Salisbury JournalOlder actresses invisible: Redman (From Salisbury Journal)

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Older actresses invisible: Redman

Salisbury Journal: Amanda Redman criticised the lack of opportunities for older actresses Amanda Redman criticised the lack of opportunities for older actresses

Actress Amanda Redman has criticised the lack of opportunities for older actresses, and took a swipe at broadcasters for playing safe with the shows they commission.

The 56-year-old said women of her age felt "invisible" and those involved in casting were unsure what to do with them if they were not "kooky".

In an interview with Radio Times, the former New Tricks actress said she sometimes watched TV to spot roles which she could play - based on the right age range rather than whether she would actually want them - but found "there's consistently nothing".

"Emma Thompson is probably the only person I can think of who's my age and working and she's had to write stuff for herself," she told the new edition of the magazine, which is out today.

Redman - soon to appear in a Tommy Cooper biopic on ITV called Not Like That, Like this - said she had pitched an autobiographical story to television chiefs about a woman approaching the menopause whose children were flying the nest.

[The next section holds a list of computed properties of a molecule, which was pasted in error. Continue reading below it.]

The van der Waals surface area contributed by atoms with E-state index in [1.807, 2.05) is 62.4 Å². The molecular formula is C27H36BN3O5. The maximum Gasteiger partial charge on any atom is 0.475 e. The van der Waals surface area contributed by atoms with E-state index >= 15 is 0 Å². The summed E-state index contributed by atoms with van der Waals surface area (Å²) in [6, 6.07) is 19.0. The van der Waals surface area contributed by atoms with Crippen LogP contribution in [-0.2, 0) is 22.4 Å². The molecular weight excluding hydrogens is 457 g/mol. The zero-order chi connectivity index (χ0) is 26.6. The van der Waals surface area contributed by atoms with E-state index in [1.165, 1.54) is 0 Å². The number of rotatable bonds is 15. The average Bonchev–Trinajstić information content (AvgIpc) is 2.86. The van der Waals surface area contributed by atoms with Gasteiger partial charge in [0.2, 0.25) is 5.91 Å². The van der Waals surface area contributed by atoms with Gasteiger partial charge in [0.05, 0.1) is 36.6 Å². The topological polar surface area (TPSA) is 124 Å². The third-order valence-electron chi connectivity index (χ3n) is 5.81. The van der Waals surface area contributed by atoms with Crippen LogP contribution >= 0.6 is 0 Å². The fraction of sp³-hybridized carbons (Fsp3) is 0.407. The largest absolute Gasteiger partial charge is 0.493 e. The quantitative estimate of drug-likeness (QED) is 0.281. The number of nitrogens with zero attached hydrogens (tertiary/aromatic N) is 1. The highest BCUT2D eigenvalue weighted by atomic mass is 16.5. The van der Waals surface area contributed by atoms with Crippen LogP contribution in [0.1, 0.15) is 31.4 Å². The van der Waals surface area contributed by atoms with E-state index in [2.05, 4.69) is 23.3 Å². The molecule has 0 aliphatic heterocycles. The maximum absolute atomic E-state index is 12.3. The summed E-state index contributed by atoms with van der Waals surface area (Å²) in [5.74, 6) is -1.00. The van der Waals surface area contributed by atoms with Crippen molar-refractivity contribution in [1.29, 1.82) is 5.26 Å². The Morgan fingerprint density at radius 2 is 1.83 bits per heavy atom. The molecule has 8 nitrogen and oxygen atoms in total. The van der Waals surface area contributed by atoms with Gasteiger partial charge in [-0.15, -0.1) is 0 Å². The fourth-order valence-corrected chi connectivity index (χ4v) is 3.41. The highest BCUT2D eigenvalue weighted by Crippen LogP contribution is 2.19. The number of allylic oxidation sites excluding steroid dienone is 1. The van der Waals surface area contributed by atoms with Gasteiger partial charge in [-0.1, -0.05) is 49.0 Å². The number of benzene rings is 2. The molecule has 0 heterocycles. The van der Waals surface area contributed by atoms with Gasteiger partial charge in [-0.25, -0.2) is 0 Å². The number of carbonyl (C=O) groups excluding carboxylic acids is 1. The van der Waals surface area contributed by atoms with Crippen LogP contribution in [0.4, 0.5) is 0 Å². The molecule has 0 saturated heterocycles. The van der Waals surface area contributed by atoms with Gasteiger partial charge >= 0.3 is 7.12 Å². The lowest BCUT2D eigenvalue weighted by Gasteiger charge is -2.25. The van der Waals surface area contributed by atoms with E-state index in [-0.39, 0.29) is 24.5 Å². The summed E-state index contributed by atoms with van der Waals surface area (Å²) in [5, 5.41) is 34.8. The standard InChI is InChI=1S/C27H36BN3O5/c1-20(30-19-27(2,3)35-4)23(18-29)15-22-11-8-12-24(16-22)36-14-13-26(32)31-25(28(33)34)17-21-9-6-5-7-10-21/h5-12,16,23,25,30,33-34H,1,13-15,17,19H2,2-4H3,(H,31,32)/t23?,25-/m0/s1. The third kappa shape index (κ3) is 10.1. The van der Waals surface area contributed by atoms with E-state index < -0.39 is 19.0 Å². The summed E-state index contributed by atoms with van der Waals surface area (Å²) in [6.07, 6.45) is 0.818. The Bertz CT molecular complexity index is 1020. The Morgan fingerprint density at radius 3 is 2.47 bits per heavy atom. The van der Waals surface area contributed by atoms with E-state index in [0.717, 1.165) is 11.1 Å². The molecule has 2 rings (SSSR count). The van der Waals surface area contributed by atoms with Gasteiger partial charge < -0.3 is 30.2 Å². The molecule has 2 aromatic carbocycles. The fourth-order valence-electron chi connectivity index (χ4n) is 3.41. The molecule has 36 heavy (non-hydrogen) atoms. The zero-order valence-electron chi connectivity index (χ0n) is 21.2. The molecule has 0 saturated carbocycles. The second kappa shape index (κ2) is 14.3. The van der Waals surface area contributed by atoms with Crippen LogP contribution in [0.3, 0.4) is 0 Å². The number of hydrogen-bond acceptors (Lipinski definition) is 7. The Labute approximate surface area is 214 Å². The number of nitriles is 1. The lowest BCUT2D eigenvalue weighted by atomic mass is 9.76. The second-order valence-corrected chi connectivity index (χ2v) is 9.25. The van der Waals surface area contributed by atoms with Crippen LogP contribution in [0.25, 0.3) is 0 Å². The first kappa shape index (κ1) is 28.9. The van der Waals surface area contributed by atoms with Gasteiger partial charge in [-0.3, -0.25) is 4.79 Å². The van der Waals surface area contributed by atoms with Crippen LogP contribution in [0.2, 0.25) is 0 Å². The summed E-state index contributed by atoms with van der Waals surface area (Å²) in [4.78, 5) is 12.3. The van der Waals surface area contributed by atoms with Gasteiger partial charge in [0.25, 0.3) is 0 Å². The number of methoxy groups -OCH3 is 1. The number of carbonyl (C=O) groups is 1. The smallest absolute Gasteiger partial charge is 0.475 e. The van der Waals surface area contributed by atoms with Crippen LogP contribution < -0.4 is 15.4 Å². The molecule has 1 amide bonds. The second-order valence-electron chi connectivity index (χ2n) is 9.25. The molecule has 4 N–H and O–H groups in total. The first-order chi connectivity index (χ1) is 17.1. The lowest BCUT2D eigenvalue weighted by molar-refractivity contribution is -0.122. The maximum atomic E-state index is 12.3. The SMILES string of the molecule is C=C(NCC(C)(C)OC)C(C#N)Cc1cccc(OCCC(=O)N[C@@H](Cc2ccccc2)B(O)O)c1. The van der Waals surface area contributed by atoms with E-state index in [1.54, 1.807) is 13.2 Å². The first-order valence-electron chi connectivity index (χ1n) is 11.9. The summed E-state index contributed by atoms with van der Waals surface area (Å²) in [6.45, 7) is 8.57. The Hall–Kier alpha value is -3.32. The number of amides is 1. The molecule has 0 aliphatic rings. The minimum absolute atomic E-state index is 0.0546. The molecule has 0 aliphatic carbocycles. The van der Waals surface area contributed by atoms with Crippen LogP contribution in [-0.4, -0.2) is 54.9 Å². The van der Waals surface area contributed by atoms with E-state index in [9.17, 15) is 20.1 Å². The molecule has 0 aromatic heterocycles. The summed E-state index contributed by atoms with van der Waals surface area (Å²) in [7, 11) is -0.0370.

"They wouldn't touch it because they thought it was not something that men would want to watch, which is a shame because a lot of it's very funny," she said.

She was also rejected when she said she took a story written by comic Jenny Eclair to ITV: "They said 'w e can't do this, your character is too unsympathetic, your audience won't like that.' God, I was so angry.

"We used to lead the world with our brave TV, now it's hard to find something you're proud to appear in," she added.

Her new drama about Cooper - in which she portrays the late comedian's wife Gwen "Dove" Cooper - features scenes of domestic violence and she said it was important for television not to shy away from such issues.

"Oddly, we've veered away from showing domestic violence on TV these days. It's still incredibly prevalent so we should be portraying that."

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